Why The Image On Your Computer Does Not Match What You Printed? Part I

Yup, you design a beautiful post card to promote your business and then you print it. It does not match your computer screen. You bring it to a print shop and it looks different from your ink jet and your computer screen. What the heck is going on?

Lots of stuff. Here is a list of some of the variables you are dealing with:

Your monitor has limits:

  • Your monitor is limited to the number of colors it can create
  • It has lots of settings that change what is displayed on the screen
  • It produces colors with a light in back of the screen
  • It uses a mix of Red, Green and Blue to produce the picture which is called an RGB color palette.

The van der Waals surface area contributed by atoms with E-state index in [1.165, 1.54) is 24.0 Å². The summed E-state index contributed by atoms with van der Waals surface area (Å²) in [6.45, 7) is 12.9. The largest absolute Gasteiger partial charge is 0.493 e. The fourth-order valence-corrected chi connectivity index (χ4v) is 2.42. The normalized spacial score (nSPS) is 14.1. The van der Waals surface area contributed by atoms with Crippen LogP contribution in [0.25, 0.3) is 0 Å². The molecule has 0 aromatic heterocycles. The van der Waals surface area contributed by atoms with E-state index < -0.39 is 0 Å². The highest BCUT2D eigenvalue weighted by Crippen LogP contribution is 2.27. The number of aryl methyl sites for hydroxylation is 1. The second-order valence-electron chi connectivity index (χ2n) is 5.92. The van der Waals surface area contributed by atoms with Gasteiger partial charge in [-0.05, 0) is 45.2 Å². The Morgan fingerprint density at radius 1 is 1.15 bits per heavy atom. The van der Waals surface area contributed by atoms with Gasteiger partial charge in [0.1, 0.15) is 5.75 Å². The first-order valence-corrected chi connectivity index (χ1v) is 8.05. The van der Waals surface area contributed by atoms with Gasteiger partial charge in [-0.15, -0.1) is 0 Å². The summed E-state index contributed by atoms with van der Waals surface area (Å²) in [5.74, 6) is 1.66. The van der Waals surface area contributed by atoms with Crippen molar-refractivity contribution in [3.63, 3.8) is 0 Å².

Your printer has limits:

  • It too has a limited number of colors it can produce but it is a different palette of colors than the monitor
  • It has lots of settings that change what it prints
  • The colors printed are printed by ambient light bouncing off the page as opposed to being back lit
  • It uses Cyan, Magenta, Yellow and black to produce its colors not RGB

Your Paper Has Limits:

  • Most papers have a least a little yellow cast to them. High quality papers can be made to be a bright white. So, those colors get mixed in with the ink or toner the printer prints on the page and changes the end result
  • Paper absorbs different amounts of ink or toner, so the picture may be crisp or fades. A high quality paper keeps the ink or toner on top so that the colors pop
  • Paper may be matter or gloss. Each give a different look to the print

All of these variables enter into the equation of how your printed materials look.

Look for the next instalment of this article for solutions.